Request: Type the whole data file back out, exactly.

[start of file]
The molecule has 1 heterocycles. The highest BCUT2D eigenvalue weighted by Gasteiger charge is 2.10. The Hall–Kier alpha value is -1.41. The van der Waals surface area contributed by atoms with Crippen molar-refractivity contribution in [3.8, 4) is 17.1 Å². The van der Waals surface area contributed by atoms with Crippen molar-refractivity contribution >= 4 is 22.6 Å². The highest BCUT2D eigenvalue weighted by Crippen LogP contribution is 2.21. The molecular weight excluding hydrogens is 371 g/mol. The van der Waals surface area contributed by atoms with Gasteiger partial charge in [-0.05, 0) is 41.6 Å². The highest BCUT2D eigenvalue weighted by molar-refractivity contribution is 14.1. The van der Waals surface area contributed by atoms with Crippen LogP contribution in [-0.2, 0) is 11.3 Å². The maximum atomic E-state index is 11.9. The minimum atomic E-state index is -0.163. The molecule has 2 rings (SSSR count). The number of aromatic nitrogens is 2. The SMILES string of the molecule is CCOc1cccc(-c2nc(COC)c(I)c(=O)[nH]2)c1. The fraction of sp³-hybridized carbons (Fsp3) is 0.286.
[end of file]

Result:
The molecule has 1 heterocycles. The highest BCUT2D eigenvalue weighted by Gasteiger charge is 2.10. The Hall–Kier alpha value is -1.41. The van der Waals surface area contributed by atoms with Crippen molar-refractivity contribution in [3.8, 4) is 17.1 Å². The van der Waals surface area contributed by atoms with Crippen molar-refractivity contribution >= 4 is 22.6 Å². The highest BCUT2D eigenvalue weighted by Crippen LogP contribution is 2.21. The molecular weight excluding hydrogens is 371 g/mol. The van der Waals surface area contributed by atoms with Gasteiger partial charge in [-0.05, 0) is 41.6 Å². The highest BCUT2D eigenvalue weighted by molar-refractivity contribution is 14.1. The van der Waals surface area contributed by atoms with Crippen LogP contribution in [-0.2, 0) is 11.3 Å². The maximum atomic E-state index is 11.9. The minimum atomic E-state index is -0.163. The molecule has 2 rings (SSSR count). The number of aromatic nitrogens is 2. The SMILES string of the molecule is CCOc1cccc(-c2nc(COC)c(I)c(=O)[nH]2)c1. The fraction of sp³-hybridized carbons (Fsp3) is 0.286.